Crew members seen at hospital then released

    The Mattina is the third vessel in New Zealand waters to have an outbreak of the coronavirus on board. Photo: Supplied

    Two crew working on the container ship Mattina were briefly admitted to the emergency department at Southland Hospital yesterday for further assessment.

    The mariners, who returned to their vessel after being seen by doctors, were deemed not to need ongoing care but would be monitored, Southland Hospital acting general manager Jo McLeod said.

    Mattina arrived in Bluff on Sunday night, its master having warned port officials in advance that two of the 21 people on board were showing Covid-19-like symptoms.

    The vessel was placed in quarantine, and tests revealed nine people had contracted Covid-19.

    Ms McLeod said St John ambulance had transferred the two seamen from Mattina to hospital and back again.

    ‘‘This was done in a carefully planned and co-ordinated way, working with St John, Infection Prevention and Control, Southland Hospital Emergency Department and other hospital staff, under the guidance of Southern District Health Board’s (SDHB) medical officer of health.’’

    Standard procedures to prevent infection were followed, which included the use of appropriate personal protective equipment, Ms McLeod said.
    The hospital and SDHB had anticipated someone on the Mattina might need medical care and plans had been drawn up before yesterday’s admission.


    ‘‘Southern DHB infection and prevention and control staff have been visiting all areas of Southland Hospital to check procedures and PPE,’’ Ms McLeod said.

    The SDHB region was one of the most severely affected places in New Zealand during the initial phase of the pandemic.

    When the region’s final case was declared cured, 216 cases of Covid-19 had been detected in Otago and Southland.

    A South Port spokeswoman confirmed yesterday all frontline staff who were required to be vaccinated under the Covid-19 Public Health Response (Vaccinations) Order had been fully vaccinated and undertook regular testing.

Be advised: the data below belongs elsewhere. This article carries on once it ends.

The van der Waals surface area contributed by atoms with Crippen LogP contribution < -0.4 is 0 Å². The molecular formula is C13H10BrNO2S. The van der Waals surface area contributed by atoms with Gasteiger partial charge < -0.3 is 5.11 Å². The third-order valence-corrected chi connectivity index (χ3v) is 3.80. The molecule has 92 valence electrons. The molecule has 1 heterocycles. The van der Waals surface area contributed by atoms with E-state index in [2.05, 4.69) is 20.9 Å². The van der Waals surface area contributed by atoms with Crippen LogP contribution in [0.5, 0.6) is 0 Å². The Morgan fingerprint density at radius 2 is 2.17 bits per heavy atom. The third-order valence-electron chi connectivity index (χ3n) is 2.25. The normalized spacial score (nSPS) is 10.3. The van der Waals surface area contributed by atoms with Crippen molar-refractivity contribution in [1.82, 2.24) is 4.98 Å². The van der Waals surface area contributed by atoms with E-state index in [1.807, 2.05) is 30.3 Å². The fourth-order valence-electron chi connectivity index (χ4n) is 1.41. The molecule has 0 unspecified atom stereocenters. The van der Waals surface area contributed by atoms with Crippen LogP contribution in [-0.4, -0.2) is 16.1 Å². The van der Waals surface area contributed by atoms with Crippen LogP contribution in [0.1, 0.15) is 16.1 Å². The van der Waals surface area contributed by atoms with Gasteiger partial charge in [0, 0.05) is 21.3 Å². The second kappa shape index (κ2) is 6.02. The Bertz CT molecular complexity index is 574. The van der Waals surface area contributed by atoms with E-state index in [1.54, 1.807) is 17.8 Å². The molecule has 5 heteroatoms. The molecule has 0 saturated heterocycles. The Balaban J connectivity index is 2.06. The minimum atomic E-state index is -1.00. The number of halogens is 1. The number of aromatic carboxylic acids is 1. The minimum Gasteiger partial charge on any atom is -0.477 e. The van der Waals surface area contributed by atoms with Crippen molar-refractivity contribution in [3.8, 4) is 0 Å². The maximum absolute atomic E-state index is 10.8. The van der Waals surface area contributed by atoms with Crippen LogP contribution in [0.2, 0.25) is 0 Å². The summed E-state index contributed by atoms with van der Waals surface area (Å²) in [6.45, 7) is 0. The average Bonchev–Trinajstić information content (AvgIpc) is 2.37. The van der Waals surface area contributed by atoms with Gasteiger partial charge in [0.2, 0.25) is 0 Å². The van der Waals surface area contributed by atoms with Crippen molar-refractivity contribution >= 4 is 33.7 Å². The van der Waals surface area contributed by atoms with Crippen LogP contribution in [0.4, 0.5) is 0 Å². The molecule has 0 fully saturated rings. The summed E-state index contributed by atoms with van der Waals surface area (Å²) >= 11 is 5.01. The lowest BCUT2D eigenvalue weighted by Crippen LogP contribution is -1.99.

“When vaccinations became available to all border workers earlier this year, we encouraged all of our staff to be vaccinated and continue to do so,” she said.

    However, employees not covered by the order were not required by law to disclose their vaccination status to their employer.

    An exclusion zone was still in place around the vessel and access to the Mattina was being managed by New Zealand Customs, the South Port spokeswoman said.

    No containers had been moved off the vessel.

    “No cargo operations have, or will, occur until the vessel and its crew are released from quarantine.”

    Protocols around handling of the cargo would be included as part of the ship’s release from quarantine, she said.

    Authorities were still trying to trace how Covid-19 came to be aboard Mattina.

    The vessel took two new crew members on board in Singapore on July 2, those people being the first cases detected aboard the vessel.

    Mattina sailed for Indonesia, before travelling to Fremantle in West Australia, where it spent three days.

    The West Australian reported 24 port workers in Fremantle were considered possible contacts of Mattina crew members.

    The sole South Port worker to have been in contact with Mattina after it arrived from Fremantle, the pilot, was fully vaccinated and is not deemed a close contact.

    On Tuesday, Singapore announced a month-long partial lockdown after several clusters of Covid-19 were identified. Those clusters included one which has been linked to the city’s port.

    • No new Covid cases were reported in New Zealand managed isolation facilities yesterday.